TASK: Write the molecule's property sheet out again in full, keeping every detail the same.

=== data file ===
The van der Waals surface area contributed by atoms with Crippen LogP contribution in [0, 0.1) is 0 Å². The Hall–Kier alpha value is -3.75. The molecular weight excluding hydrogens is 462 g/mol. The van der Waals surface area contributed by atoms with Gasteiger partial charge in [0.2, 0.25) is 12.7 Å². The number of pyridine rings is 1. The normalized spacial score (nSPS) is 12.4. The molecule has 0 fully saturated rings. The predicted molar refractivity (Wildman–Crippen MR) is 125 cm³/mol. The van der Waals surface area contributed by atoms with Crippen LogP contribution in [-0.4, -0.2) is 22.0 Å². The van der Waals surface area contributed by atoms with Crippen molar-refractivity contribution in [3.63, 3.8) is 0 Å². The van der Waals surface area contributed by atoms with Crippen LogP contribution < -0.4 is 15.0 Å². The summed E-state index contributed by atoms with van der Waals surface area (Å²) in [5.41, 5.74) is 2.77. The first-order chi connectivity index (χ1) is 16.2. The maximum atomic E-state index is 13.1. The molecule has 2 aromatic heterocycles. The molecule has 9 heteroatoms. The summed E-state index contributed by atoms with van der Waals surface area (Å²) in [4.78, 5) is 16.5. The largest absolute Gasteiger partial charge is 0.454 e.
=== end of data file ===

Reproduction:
The van der Waals surface area contributed by atoms with Crippen LogP contribution in [0, 0.1) is 0 Å². The Hall–Kier alpha value is -3.75. The molecular weight excluding hydrogens is 462 g/mol. The van der Waals surface area contributed by atoms with Gasteiger partial charge in [0.2, 0.25) is 12.7 Å². The number of pyridine rings is 1. The normalized spacial score (nSPS) is 12.4. The molecule has 0 fully saturated rings. The predicted molar refractivity (Wildman–Crippen MR) is 125 cm³/mol. The van der Waals surface area contributed by atoms with Crippen LogP contribution in [-0.4, -0.2) is 22.0 Å². The van der Waals surface area contributed by atoms with Crippen molar-refractivity contribution in [3.63, 3.8) is 0 Å². The van der Waals surface area contributed by atoms with Crippen LogP contribution < -0.4 is 15.0 Å². The summed E-state index contributed by atoms with van der Waals surface area (Å²) in [5.41, 5.74) is 2.77. The first-order chi connectivity index (χ1) is 16.2. The maximum atomic E-state index is 13.1. The molecule has 2 aromatic heterocycles. The molecule has 9 heteroatoms. The summed E-state index contributed by atoms with van der Waals surface area (Å²) in [4.78, 5) is 16.5. The largest absolute Gasteiger partial charge is 0.454 e.